Greening up with more highly efficient home design is a sure way to green down on the pocketbook. Although energy efficiency is linked to protecting the environment, it involves much more than just “going green” in the sense of preserving the environment. Energy efficiency is making the most of resources, which has a long-term effect financially as well as sustainably.
When it comes to building or remodeling a home, the energy efficiency of the home should be taken into account. The higher your home’s energy efficiency, the more money you can save in expenses and repairs in the long-run. There are several ways to increase your home’s energy efficiency, and these are some of the suggestions by the U.S. Department of Energy…
Even something as standard as framing can be used to your advantage for higher energy efficiency. Advanced house framing, also known as Optimum Value Engineering (OVE), involves using specific framing techniques designed to minimize waste and lumber use during construction and to maximize usage of insulation.
Using advanced house framing can save you between $500-$2000 in materials, 3-5% of labor costs, and up to 5% of yearly heating and cooling costs.
So you’ve heard that dark colors absorb heat and light colors reflect light, and that is true of just about everything, including roofs. Roofs, especially dark-shingled roofs, absorb heat during the heat of the day, which makes a difference in the overall temperature of your house. In fact, dark roofs can get up to 150° in the summer sun. A cool roof is one that is designed to reflect the sun, rather than absorb it. A cool roof can use a reflective type of paint, a sheet covering, or reflective tiles or shingles to help reflect the sunlight from your roof and to provide cooler temperatures, both for your roof and for your home. This can really cut down on cooling costs during the summer.
Having an earth-sheltered home can have energy efficiency advantages. Earth-sheltered homes use the features of the surrounding earth to shelter the home. For example, a house may be built into the side of a hill. This type of home has an advantage of conventional houses in that earth-sheltered homes keep temperatures more stable, lowering energy costs. However, they also have disadvantages and specifics for design, so careful considerations should be made before going for an earth-sheltered home.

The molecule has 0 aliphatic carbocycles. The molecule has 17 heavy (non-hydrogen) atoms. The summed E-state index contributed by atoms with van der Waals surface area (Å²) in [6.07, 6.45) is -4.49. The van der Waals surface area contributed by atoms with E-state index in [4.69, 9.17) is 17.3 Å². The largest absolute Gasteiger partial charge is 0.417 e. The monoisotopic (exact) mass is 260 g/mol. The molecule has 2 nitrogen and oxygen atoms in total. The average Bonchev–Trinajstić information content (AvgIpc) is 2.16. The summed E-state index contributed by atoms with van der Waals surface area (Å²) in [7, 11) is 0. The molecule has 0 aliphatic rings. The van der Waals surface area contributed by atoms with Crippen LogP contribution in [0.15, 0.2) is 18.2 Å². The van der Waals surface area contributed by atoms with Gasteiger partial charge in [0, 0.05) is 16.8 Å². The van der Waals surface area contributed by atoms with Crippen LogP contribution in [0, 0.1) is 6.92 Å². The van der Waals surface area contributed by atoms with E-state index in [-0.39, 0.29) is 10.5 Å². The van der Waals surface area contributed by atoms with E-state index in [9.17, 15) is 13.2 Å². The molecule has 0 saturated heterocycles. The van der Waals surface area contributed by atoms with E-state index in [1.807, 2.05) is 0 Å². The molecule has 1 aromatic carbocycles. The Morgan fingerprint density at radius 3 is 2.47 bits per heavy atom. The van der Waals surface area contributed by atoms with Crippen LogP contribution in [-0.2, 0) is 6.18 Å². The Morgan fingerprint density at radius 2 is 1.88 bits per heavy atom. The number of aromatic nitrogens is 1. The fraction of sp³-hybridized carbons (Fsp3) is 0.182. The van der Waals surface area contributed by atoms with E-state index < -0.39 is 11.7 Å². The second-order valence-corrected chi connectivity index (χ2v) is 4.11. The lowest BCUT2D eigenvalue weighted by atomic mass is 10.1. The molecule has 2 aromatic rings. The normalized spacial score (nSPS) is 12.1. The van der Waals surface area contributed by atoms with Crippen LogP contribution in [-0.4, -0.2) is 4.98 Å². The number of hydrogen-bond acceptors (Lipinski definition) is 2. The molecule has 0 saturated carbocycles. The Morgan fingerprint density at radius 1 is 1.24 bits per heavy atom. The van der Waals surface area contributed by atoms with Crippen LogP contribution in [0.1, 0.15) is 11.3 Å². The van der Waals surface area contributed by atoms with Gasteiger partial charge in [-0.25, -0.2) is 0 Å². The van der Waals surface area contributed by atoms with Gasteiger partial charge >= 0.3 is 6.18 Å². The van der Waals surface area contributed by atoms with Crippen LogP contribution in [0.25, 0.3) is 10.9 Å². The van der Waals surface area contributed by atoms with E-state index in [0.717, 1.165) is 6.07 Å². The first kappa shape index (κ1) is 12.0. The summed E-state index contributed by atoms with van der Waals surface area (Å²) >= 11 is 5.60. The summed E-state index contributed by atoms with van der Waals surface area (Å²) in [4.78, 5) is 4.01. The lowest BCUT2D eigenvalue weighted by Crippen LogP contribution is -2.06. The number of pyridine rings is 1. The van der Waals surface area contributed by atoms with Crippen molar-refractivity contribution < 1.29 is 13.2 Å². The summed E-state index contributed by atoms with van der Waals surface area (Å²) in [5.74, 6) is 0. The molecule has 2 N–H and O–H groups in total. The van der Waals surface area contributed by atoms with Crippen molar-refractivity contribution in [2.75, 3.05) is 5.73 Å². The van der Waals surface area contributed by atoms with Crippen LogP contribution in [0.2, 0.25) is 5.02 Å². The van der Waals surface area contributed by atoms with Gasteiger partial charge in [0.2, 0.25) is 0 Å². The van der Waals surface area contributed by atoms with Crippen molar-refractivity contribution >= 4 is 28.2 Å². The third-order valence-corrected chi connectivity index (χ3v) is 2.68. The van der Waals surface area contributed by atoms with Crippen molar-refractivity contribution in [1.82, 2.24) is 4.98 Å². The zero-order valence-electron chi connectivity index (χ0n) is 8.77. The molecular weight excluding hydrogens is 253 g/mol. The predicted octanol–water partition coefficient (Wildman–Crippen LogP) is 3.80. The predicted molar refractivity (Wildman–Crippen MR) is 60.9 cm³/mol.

Passive solar homes maximize the use of windows, walls, and floors to gather solar energy and use it to heat a home in the winter and to reject heat in the summer. As compared to active solar homes, passive solar homes do not use electrical or mechanical devices. Passive solar homes must be built to achieve the maximum use of sunlight during the winter and to reflect sunlight during the summer.
By using principles of heat flow and design elements (i.e. walls, floors, windows, etc.) of the house, houses can be constructed to allow flow of heat throughout the house without the use of mechanical and electrical operations that consume large amounts of energy. This lowers the amount of energy used in the house, as well as the amount of money spent on running those operations. Passive solar home design is definitely worth consideration.
With energy costs rising steadily and with the increase of dependence on foreign oil, more homeowners are looking for more energy efficient home design. If you want the most energy efficient home design, then you should try to incorporate the following elements:
According to the U.S. Green Building Council, over 20,000 homes in America are LEED certified. LEED, Leadership in Energy and Environmental Design, provides a measurement of green building elements that promote sustainability. Here is a showcase of just a few energy-efficient homes across America.
Albuquerque, New Mexico
This video explores the home of an Albuquerque, New Mexico, couple who wanted a unique home with energy-efficient elements and bold complements for their desert location.
Talking about going green! This entire apartment complex, located in Fayetteville, Arkansas, was renovated to support energy-efficient design.
Modernized from its 1960s style, the Eco Modern Flats apartment complex was LEED certified in 2011 to become Arkansas’s first LEED certified multifamily community. Some of the green features of the apartment complex include:
This historical home in Galveston, Texas, is proof that a home can be both charming and modernly energy-efficient without losing its historical appeal. This house was relocated and renovated after losing its foundation during Hurricane Ike. In an effort to become more energy-efficient, the house installed new insulation, four solar panels, and two rainwater cisterns, becoming one of the nation’s first historical buildings to achieve LEED certification.
You don’t have to live in the city to have an energy-efficient home. Located outside of Austin, Texas, this energy-efficient home features ten-foot ceilings, carefully placed windows and sliders for natural lighting, a metal roof, and a high-efficiency Energy Star heating and cooling system.
Santa Monica, California
With mild climate and California breezes blowing, Santa Monica is the perfect location for this energy-efficient home.
This home, specifically built with recycled materials and for energy-efficient use, is LEED certified and has been featured on HGTV’s “Hollywood at Home.” Some of the energy-efficient features of the house include the following:
Energy-efficient home design does not have to be as spectacular as some of these extravagant showcased homes. There are simple and relatively inexpensive changes, upgrades, and choices to be made when building or remodeling a home. Do some research, see what fits you, and ask your contractor what moves you can take to make your home more energy-efficient.